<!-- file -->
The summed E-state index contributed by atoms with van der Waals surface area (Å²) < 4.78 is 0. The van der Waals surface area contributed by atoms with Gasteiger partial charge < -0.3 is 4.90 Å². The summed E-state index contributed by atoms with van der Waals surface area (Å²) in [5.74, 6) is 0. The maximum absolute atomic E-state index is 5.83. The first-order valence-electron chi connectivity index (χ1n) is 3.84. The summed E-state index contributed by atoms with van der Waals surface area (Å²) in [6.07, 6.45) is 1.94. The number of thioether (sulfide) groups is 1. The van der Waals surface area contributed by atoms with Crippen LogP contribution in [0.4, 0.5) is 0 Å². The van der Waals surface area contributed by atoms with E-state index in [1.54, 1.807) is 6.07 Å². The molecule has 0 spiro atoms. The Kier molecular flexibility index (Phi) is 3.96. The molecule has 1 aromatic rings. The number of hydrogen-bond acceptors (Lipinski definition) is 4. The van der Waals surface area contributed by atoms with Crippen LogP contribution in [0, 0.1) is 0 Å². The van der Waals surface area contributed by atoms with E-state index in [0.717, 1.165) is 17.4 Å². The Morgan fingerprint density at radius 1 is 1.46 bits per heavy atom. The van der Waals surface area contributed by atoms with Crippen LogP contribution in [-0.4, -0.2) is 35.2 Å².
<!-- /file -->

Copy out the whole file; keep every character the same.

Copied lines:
The summed E-state index contributed by atoms with van der Waals surface area (Å²) < 4.78 is 0. The van der Waals surface area contributed by atoms with Gasteiger partial charge < -0.3 is 4.90 Å². The summed E-state index contributed by atoms with van der Waals surface area (Å²) in [5.74, 6) is 0. The maximum absolute atomic E-state index is 5.83. The first-order valence-electron chi connectivity index (χ1n) is 3.84. The summed E-state index contributed by atoms with van der Waals surface area (Å²) in [6.07, 6.45) is 1.94. The number of thioether (sulfide) groups is 1. The van der Waals surface area contributed by atoms with Crippen LogP contribution in [0.4, 0.5) is 0 Å². The van der Waals surface area contributed by atoms with E-state index in [1.54, 1.807) is 6.07 Å². The molecule has 0 spiro atoms. The Kier molecular flexibility index (Phi) is 3.96. The molecule has 1 aromatic rings. The number of hydrogen-bond acceptors (Lipinski definition) is 4. The van der Waals surface area contributed by atoms with Crippen LogP contribution in [0, 0.1) is 0 Å². The van der Waals surface area contributed by atoms with E-state index in [0.717, 1.165) is 17.4 Å². The Morgan fingerprint density at radius 1 is 1.46 bits per heavy atom. The van der Waals surface area contributed by atoms with Crippen LogP contribution in [-0.4, -0.2) is 35.2 Å².